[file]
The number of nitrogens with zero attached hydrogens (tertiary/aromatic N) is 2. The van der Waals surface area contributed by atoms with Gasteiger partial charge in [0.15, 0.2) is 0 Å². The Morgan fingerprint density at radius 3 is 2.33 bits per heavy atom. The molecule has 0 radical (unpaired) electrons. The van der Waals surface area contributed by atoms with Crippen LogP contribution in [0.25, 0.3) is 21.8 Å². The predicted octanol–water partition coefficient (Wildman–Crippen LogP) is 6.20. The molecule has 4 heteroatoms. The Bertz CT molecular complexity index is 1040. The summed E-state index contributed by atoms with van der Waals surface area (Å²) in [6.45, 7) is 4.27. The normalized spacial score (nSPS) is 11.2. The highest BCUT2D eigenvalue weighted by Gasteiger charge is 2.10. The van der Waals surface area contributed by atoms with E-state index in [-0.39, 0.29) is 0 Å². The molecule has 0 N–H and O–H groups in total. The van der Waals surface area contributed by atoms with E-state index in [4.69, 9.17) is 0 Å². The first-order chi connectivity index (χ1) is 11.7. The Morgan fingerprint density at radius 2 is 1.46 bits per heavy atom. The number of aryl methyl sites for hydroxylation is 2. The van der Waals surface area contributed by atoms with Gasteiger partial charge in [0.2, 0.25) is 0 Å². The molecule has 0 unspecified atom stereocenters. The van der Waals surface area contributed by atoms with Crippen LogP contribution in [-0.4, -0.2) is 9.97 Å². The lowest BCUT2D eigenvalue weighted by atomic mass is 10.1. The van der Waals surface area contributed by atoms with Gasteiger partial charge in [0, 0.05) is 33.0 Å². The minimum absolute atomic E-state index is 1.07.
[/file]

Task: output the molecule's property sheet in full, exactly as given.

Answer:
The number of nitrogens with zero attached hydrogens (tertiary/aromatic N) is 2. The van der Waals surface area contributed by atoms with Gasteiger partial charge in [0.15, 0.2) is 0 Å². The Morgan fingerprint density at radius 3 is 2.33 bits per heavy atom. The molecule has 0 radical (unpaired) electrons. The van der Waals surface area contributed by atoms with Crippen LogP contribution in [0.25, 0.3) is 21.8 Å². The predicted octanol–water partition coefficient (Wildman–Crippen LogP) is 6.20. The molecule has 4 heteroatoms. The Bertz CT molecular complexity index is 1040. The summed E-state index contributed by atoms with van der Waals surface area (Å²) in [6.45, 7) is 4.27. The normalized spacial score (nSPS) is 11.2. The highest BCUT2D eigenvalue weighted by Gasteiger charge is 2.10. The van der Waals surface area contributed by atoms with E-state index in [-0.39, 0.29) is 0 Å². The molecule has 0 N–H and O–H groups in total. The van der Waals surface area contributed by atoms with E-state index in [4.69, 9.17) is 0 Å². The first-order chi connectivity index (χ1) is 11.7. The Morgan fingerprint density at radius 2 is 1.46 bits per heavy atom. The number of aryl methyl sites for hydroxylation is 2. The van der Waals surface area contributed by atoms with Gasteiger partial charge in [0.2, 0.25) is 0 Å². The molecule has 0 unspecified atom stereocenters. The van der Waals surface area contributed by atoms with Crippen LogP contribution in [-0.4, -0.2) is 9.97 Å². The lowest BCUT2D eigenvalue weighted by atomic mass is 10.1. The van der Waals surface area contributed by atoms with Gasteiger partial charge in [0, 0.05) is 33.0 Å². The minimum absolute atomic E-state index is 1.07.